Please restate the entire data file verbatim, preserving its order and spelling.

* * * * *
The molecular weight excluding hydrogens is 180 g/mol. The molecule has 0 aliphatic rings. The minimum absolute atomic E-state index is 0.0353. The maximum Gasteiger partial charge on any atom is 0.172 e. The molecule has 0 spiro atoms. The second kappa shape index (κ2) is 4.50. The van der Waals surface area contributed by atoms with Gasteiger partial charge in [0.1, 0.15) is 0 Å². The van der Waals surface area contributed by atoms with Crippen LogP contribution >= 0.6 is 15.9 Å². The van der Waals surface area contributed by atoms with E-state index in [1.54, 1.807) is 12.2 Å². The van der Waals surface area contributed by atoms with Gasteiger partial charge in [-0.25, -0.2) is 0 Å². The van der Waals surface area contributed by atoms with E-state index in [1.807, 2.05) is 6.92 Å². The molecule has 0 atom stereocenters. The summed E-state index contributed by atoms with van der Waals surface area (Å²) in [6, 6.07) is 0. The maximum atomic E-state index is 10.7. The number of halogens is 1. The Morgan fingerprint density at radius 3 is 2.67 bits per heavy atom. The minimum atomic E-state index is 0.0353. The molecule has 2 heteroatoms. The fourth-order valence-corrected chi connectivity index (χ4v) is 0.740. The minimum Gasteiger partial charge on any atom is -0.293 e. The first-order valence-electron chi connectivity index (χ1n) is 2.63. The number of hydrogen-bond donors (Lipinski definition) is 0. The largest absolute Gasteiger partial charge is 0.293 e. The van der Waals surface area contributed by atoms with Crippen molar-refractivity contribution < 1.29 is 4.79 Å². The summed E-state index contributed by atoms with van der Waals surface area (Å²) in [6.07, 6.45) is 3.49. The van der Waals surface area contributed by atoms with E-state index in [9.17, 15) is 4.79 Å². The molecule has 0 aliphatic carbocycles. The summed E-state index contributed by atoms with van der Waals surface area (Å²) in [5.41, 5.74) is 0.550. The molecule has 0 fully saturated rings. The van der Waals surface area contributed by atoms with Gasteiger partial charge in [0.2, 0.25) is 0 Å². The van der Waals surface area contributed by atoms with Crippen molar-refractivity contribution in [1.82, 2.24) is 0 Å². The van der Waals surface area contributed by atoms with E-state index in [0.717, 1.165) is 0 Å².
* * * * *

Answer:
The molecular weight excluding hydrogens is 180 g/mol. The molecule has 0 aliphatic rings. The minimum absolute atomic E-state index is 0.0353. The maximum Gasteiger partial charge on any atom is 0.172 e. The molecule has 0 spiro atoms. The second kappa shape index (κ2) is 4.50. The van der Waals surface area contributed by atoms with Gasteiger partial charge in [0.1, 0.15) is 0 Å². The van der Waals surface area contributed by atoms with Crippen LogP contribution >= 0.6 is 15.9 Å². The van der Waals surface area contributed by atoms with E-state index in [1.54, 1.807) is 12.2 Å². The van der Waals surface area contributed by atoms with Gasteiger partial charge in [-0.25, -0.2) is 0 Å². The van der Waals surface area contributed by atoms with E-state index in [1.807, 2.05) is 6.92 Å². The molecule has 0 atom stereocenters. The summed E-state index contributed by atoms with van der Waals surface area (Å²) in [6, 6.07) is 0. The maximum atomic E-state index is 10.7. The number of halogens is 1. The Morgan fingerprint density at radius 3 is 2.67 bits per heavy atom. The minimum atomic E-state index is 0.0353. The molecule has 2 heteroatoms. The fourth-order valence-corrected chi connectivity index (χ4v) is 0.740. The minimum Gasteiger partial charge on any atom is -0.293 e. The first-order valence-electron chi connectivity index (χ1n) is 2.63. The number of hydrogen-bond donors (Lipinski definition) is 0. The largest absolute Gasteiger partial charge is 0.293 e. The van der Waals surface area contributed by atoms with Crippen molar-refractivity contribution < 1.29 is 4.79 Å². The summed E-state index contributed by atoms with van der Waals surface area (Å²) in [6.07, 6.45) is 3.49. The van der Waals surface area contributed by atoms with E-state index in [9.17, 15) is 4.79 Å². The molecule has 0 aliphatic carbocycles. The summed E-state index contributed by atoms with van der Waals surface area (Å²) in [5.41, 5.74) is 0.550. The molecule has 0 fully saturated rings. The van der Waals surface area contributed by atoms with Gasteiger partial charge in [0.2, 0.25) is 0 Å². The van der Waals surface area contributed by atoms with Crippen molar-refractivity contribution in [1.82, 2.24) is 0 Å². The van der Waals surface area contributed by atoms with E-state index in [0.717, 1.165) is 0 Å².